Yvonne Cho is a student in humanities and social science at Taipei First Girls’ High School. She looks back at why the 228 Incident happened, and reminds readers that the past still matters.
74 years ago, the 228 Incident, or some say the 228 Massacre, happened.
Today we have a national holiday named “Peace Memorial Day of 228” on the last day of February.
However, how many truly understand the meaning and the reason behind this holiday?
The Chaotic Era
The history of China has been an intricate and confusing affair since the Qing Dynasty collapsed in 1912, all the way up until the Chinese Communist Party took power and established The People’s Republic of China in 1949.
The Chinese Civil War between the Nationalists (now known as KMT) and the Communists broke out towards the end of WWII, but it didn’t end with WWII as the rest of the world saw it, and it continued till 1949.
At the time when the civil war broke out, Taiwan was still under Japanese occupation, however, after WWII, Taiwan claimed “retrocession” as the Republic of China.
The situation was, and remains quite complicated since, and in the years after that point, Taiwan was significantly affected by the Chinese Civil War.
After Taiwan was taken over by the ROC, Taiwanese people suffered in their comprehension of the concept of “motherland” and reality.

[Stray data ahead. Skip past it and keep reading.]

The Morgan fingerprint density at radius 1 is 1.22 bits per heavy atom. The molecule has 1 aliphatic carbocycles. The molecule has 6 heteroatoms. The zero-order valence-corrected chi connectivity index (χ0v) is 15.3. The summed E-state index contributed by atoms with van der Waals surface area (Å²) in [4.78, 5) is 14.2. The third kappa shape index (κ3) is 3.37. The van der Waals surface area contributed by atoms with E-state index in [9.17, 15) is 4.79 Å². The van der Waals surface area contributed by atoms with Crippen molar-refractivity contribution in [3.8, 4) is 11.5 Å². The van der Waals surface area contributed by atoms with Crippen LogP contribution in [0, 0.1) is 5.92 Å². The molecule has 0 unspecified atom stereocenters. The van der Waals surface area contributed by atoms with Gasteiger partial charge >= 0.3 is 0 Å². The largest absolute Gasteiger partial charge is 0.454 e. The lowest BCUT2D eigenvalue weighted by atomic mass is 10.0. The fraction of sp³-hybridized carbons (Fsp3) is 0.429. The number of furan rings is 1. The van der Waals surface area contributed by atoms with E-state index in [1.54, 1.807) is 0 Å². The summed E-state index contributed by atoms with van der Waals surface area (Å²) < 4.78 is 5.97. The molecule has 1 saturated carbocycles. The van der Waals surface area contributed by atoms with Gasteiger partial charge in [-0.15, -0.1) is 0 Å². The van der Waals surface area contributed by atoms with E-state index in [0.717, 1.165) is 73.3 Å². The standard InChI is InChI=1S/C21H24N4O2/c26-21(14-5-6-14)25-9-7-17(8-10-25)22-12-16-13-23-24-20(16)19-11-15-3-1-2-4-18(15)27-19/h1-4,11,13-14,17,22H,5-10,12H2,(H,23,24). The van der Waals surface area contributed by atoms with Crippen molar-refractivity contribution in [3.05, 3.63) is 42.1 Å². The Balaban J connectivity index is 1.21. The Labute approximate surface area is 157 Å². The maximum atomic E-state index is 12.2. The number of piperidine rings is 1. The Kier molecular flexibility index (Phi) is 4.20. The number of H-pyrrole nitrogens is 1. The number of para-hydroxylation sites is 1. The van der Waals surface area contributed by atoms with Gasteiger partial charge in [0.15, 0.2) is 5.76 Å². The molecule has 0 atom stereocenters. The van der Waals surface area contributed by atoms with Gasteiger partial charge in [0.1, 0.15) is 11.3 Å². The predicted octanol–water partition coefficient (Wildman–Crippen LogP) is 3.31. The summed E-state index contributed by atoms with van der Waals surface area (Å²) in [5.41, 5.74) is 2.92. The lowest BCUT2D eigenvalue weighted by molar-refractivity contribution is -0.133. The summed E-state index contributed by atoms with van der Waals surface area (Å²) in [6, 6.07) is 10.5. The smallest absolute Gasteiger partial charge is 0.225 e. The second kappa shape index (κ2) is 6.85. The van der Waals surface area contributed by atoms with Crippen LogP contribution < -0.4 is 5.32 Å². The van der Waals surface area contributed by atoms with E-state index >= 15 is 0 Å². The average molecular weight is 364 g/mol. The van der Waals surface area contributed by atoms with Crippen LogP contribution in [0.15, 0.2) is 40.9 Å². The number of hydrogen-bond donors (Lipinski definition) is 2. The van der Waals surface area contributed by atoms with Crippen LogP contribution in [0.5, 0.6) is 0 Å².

Most parts of Taiwan were modern – for the time – with electricity and public water supplies, people obeyed laws and spoke Japanese and / or Taiwanese.
On the contrary, most officials from the “motherland” were not like the people originally living in Taiwan, as they spoke Chinese, and were despondent to see Taiwanese people wearing kimonos and clogs.
They saw them as just like the Japanese, their enemy during WWII.
Local culture was suppressed, and local languages were also forbidden.
The ROC government took most companies whether private or public that had existed from the Japanese Era, and made them into public enterprises.
They also increased the monopoly system dating back to the Japanese period, and nearly all commodities were monopolized by the ROC government.
There was lots of corruption, unfairness and mass violence in the government and wider society. The economy was in a recession, inflation skyrocketed, law and order was deteriorating.
People lived miserable lives due to the many radical social changes they endured.
What’s worse, the Chinese Civil War was ongoing, and crops and many things grown and made in Taiwan were shipped to China to help in the war effort. The price of daily necessities soared frantically, doubling or tripling even on a daily basis.
People could barely survive and sustain themselves.
Their wrath kept on accumulating. People were irritated but they couldn’t do anything.
So happened on February 27th, 1947, was the straw that broke the camel’s back.
On February 27th, a widow was selling cigarettes illegally when she was caught by officials from the monopoly bureau.
Cigarettes at that time were like salt, other tobacco products, and wine in that they were products that could only be sold by the monopoly bureau.
If caught selling those items privately, the consequences would be dreadful.